In my searches around WordPress, I see many blog posts, and even a few entire blogs, advising folk on this or that. This had me thinking about advice. As I’m not in the advice business myself – unqualified – I thought about any advice which I was offered and could remember. Oddly enough, the first tip I recalled leads me to think up one of my own after all and, if I may, I’ll begin with this,
#1 Accept advice wherever you find it. Don’t let pride, prejudice or ego get in its way.
Actually, I also remember a scene from an old telly drama where a good man is intent on learning a new and useful skill from a cruel and despicable gang leader. After a while, the bad man considers why the good man is hanging on his every word, even asking questions, and seemingly treating him with undue reverence. In response, the good man says, “Even from a man like you, a good skill is worth knowing.”
#2 It doesn’t matter what you’re given so much as how you spend it.
This isn’t strictly the advice I was offered but a modification of it. It was given to me by a much younger person and the moment of precociousness astounded me more than the tip at first. Also, funnily enough, it is the sentiment in the lyrics of the Desmond Dekker 60s ska hit, Fu Man Chu.
#3 Always be prepared to run away.
Keeping with Chinese sagacity, there’s a little scene from the 70s US TV series, Kung Fu. Obviously, the marketing of this show was its martial arts, made within a trend of martial arts films and the popularity of kindred sports in schools and gyms throughout the land.
Actually, in the series, fight scenes were included quite sparingly and as much time was given over to explaining a kind of mindful lifestyle philosophy which may or may not have been authentic.
In the scene I remember, a group of student Shaolin monks are being instructed in complex and agile combat techniques using hands, body and feet. After a bit, the master signals a halt and gathers them around for a talk. Student Caine asks the Master, what is the best way to confront a hostile force, probably eager to learn some new and effective combat moves. Their Master tells them there is one important move; simply, “Run away.”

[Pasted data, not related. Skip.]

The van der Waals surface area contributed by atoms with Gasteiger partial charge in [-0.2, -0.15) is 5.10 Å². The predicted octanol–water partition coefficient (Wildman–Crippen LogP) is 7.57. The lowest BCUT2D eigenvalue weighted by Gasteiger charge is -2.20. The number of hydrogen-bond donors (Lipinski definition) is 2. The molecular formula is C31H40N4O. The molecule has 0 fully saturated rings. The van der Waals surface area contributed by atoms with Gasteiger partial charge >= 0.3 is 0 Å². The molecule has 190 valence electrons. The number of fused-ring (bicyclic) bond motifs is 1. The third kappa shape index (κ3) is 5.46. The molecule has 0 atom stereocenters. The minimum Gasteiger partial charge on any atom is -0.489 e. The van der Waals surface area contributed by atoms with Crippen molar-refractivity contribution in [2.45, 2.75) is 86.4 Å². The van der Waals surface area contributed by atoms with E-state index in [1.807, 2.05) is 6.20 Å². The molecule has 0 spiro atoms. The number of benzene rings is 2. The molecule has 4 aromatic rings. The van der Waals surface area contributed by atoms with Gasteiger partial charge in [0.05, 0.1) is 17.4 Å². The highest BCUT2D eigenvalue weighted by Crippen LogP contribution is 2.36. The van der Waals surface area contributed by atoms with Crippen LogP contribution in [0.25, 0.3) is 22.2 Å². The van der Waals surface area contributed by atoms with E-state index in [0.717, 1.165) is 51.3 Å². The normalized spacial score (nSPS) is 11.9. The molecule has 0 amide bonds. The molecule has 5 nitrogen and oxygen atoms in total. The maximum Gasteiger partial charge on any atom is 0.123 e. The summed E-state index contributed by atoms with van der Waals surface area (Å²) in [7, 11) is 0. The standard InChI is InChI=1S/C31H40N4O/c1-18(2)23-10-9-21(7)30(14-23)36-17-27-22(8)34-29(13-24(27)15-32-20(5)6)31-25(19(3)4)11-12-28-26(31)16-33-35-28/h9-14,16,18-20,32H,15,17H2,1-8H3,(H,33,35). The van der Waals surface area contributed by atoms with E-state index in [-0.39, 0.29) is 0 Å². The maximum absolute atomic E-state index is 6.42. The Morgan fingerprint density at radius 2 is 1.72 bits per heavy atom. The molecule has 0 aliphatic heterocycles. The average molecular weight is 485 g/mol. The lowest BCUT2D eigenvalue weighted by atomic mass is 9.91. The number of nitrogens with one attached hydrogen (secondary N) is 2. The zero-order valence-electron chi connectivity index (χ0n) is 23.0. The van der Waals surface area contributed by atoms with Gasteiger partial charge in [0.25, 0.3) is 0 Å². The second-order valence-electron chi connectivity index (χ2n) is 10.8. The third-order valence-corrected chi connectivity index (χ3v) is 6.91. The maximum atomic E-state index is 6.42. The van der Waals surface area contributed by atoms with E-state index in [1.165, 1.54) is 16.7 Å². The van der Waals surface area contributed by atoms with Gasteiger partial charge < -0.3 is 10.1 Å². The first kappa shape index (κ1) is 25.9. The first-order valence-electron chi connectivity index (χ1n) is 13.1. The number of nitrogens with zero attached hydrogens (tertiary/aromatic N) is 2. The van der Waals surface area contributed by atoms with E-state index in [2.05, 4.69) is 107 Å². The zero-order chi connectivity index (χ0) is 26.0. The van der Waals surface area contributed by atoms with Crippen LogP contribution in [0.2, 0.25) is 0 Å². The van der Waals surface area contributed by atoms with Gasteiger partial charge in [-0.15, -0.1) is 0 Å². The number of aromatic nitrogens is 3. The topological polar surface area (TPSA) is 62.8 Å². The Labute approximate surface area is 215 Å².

Of course, you can just walk away too, whatever. It saves getting into a fight or an argument which we all know is a total waste of anyone’s time.
#4 Is it ever a good idea to sign up to exclusivity?
Most things in life don’t compare to supporting a football team. (In all honesty, I’m not too sure why anyone should support one team, committing to it for life and, in doing so, take against all others. But I’m walking away from that argument.) Whether it’s religion, politics, philosophy, diet, lifestyle, whatever, if yours is a free life, you can follow whatever you want and reject whatever you feel isn’t right. And change your mind later.
For me, the best part of Yann Martel’s novel, Life of Pi, comes at the beginning when Pi decides he’d like to be a Christian, a Muslim and a Hindu because he sees some virtue in all of these. Naturally, each advocate of these separate beliefs throws his arms up in horror at Pi’s desire, attempting to convince him it can’t be done. Yet they have no convincing arguments as to why. I think perhaps Martel got the idea from Mahatma Gandhi’s proclamation that he was a Muslim. And a Hindu, a Christian, and a Jew. No doubt had he made a similar speech today, he might have gone further and claimed to be Humanist, and Buddhist, and a Jedi Warrior to boot. The sentiment remains.
Okay, I’ve had a bit of fun and, as you can see, involved a number of low cultural references; and sometimes that’s all it takes.
Here are some links for your amusement,
Fu Man Chu by Desmond Dekker & The Aces
Clip from the series, Kung Fu
Clip from the movie, Gandhi